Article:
• By: Owen Maxwell

Album reviews: Abba, La Luz, Joan As Police Woman


ABBA – Voyage (Stockholm, Sweden)

The record we all never thought would come, it’s a few decades late, but at least it’s steeped in the best of the decades ABBA reigned in. While its slow ballads vastly outweigh the great upbeat bangers with dark stories, there’s at least a spare song in here for any kind of ABBA fan. Plus it does tick the boxes for those into their slower tracks. The best sense of dramatic dynamics, disco punch and overall arrangements come through on “Don’t Shut Me Down” with it’s brooding opening, that galactic sax and groove drop, and so many great hooks and harmonies that it’s a shame there’s not more songs of this calibre in tow. Bringing out their more cheesy fun on “Just A Notion” the great vocal wails have this amazing 70s glow to them, and a sense that you could easily find yourself singing along when the right mood strikes. It feels like the other pick from the record should another “Mamma Mia” film decide to pluck new material too. Though the performances feel a little weirder on “No Doubt About It,” it’s the spirit in the rush of the choruses that lets “No Doubt About It” take flight better than other songs here. While taking on a borderline church choir mood, “Ode To Freedom” has this grandeur, and a kind of anthem-like swell to it that feels like a rallying call that the band is leaving us with.

Lexxicon – Back to You  (Toronto/Jamaica)

Merging a dark club energy with an amazing focus on hooks and great vocals, Lexxicon’s latest single is a smoky dream. The groove swerves and dives deep here, while the beat has this infectious spacing that makes every line feel driving but drawn out at the same time. Lexxicon and Desiire top it off with their great interplay here, trading moments and bringing a fresh energy to every verse, while maintaining the neon and shimmering glow the whole track exemplifies so well.

La Luz – La Luz (Seattle, Washington)

Able to find an overwhelming charm in their subtle evolution of smoky, vintage garage rock, La Luz’s latest record is easily listenable but effortlessly cool. For what it lacks in a kind of standout, it’s one of those records you could just put on and lose most of an hour to its soft, echoey mood. The bright harmonies and spacey highs of “In the Country” lead to a lot of fun hooks and play between voices and guitars. The direct charge of “The Pines” is refreshing as well, seeing a more jam-like cadence come out of their bones and the weight of their bass drive out a much more aggressive charge in their approach to every vocal and note. The longing of “Oh, Blue” lets its shift to keys work, as they drip out a ballad that turns their doo-wop influences into a sadness-invoking wallop. The psychedelic haze of “Metal Man” is intoxicating, it’s honestly too bad they leave it for a lot of ambient bass in the middle sections.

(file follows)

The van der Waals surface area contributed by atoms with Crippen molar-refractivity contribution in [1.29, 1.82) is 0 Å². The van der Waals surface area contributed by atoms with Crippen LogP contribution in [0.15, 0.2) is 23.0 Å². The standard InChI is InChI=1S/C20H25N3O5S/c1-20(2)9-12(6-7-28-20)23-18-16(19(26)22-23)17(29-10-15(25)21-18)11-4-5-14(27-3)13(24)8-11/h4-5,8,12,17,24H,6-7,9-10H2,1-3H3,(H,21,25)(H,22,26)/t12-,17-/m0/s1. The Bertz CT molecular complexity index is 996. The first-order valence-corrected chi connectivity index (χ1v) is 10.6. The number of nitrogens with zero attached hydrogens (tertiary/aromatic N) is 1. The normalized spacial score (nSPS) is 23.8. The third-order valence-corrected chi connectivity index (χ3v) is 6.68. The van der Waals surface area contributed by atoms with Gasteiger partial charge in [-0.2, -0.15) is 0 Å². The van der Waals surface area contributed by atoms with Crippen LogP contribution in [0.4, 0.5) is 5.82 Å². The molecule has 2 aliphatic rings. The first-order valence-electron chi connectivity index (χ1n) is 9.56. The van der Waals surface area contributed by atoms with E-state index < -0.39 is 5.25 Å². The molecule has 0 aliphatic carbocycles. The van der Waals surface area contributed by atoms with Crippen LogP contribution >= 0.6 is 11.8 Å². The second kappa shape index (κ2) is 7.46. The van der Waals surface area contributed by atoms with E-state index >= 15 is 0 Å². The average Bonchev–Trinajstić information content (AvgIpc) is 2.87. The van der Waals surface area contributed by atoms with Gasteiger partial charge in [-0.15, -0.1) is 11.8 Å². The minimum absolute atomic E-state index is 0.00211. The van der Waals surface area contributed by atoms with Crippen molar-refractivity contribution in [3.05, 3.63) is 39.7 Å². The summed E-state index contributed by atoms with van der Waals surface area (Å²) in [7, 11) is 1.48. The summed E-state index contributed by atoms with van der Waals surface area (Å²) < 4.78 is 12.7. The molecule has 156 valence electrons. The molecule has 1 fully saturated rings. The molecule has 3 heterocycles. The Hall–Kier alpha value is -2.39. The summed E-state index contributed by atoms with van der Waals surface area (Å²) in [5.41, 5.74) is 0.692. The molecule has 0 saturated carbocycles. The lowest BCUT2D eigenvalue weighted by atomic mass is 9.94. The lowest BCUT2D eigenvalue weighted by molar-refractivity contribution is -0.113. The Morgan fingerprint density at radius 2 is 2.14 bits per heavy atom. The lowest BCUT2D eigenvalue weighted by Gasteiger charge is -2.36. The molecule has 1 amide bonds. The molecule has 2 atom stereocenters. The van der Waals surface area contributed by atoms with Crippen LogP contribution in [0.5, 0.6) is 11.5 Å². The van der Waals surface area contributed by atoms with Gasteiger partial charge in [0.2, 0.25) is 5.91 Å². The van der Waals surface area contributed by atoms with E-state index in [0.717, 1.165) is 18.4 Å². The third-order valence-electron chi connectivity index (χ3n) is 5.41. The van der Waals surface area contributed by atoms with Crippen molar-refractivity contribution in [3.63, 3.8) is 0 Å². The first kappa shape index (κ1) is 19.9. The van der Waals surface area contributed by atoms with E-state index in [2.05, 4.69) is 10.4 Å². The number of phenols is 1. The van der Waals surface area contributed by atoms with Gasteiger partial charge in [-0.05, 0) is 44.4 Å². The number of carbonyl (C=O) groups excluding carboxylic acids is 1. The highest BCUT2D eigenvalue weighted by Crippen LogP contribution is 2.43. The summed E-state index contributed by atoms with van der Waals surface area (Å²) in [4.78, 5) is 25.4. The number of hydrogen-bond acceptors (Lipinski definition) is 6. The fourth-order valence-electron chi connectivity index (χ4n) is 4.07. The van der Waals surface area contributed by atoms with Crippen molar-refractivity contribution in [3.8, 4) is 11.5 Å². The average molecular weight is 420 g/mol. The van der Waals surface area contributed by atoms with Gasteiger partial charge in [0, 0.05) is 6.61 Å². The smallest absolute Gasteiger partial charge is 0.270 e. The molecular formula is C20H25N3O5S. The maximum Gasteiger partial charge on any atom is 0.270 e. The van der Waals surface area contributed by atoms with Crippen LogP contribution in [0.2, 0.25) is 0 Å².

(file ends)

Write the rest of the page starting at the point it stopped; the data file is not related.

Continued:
The Trews – Permission (Single) (Antigonish, Nova Scotia)

An all-out classic rock ripper, The Trews are stadium-rock ready on “Permission.” The flaring riffs dig into your ears immediately and the constantly rising vocal lines make you tense enough to get up with fists in the air. Drums roar with this feeling of a cavernous size, and let every beat boom with a weight that’s just colossal. Each chorus drops with this same momentum, and lets the fire burn all the brighter, with a sense that a whole crowd will be shouting along with them when this track can hit a live stage. For whatever tropes they tap into here, the Trews really use those ideas to make a rock track that sinks its teeth in immediately.

Joan As Police Woman (with Tony Allen & Dave Okumu) – The Solution Is Restless (Norwalk, CT/New York City)

The perfect navigator between the soul and freestyling musings of Jazz and the tight structures of pop, Joan As Police Woman is at her peak with Tony Allen and Dave Okumu. Though this is definitely a heady listen, there’s such a great range of timbres and flowing musical ideas that you’ll be glad you checked in. “Get My Bearings” is such a rich tapestry of sound through its wave-like rush of moods, that by the time Damon Albarn drops by, it’s more to add a fun melodic twist in its back-half. There’s a little more jagged bite to “Masquerader” and the core riffs focus the woodwinds against the bass to make such a glossy counterpoint that the song is constantly having the two ends fight. Groove is king on “Geometry of You” with the drums ruling until the exact moment the saucy hook pushes the whole song to evolve on it into a chaotic finale. Though simpler, “Perfect Shade of Blue” begs you to sing and dance along the most, giving the whole project a single point where you feel like you can really join the band.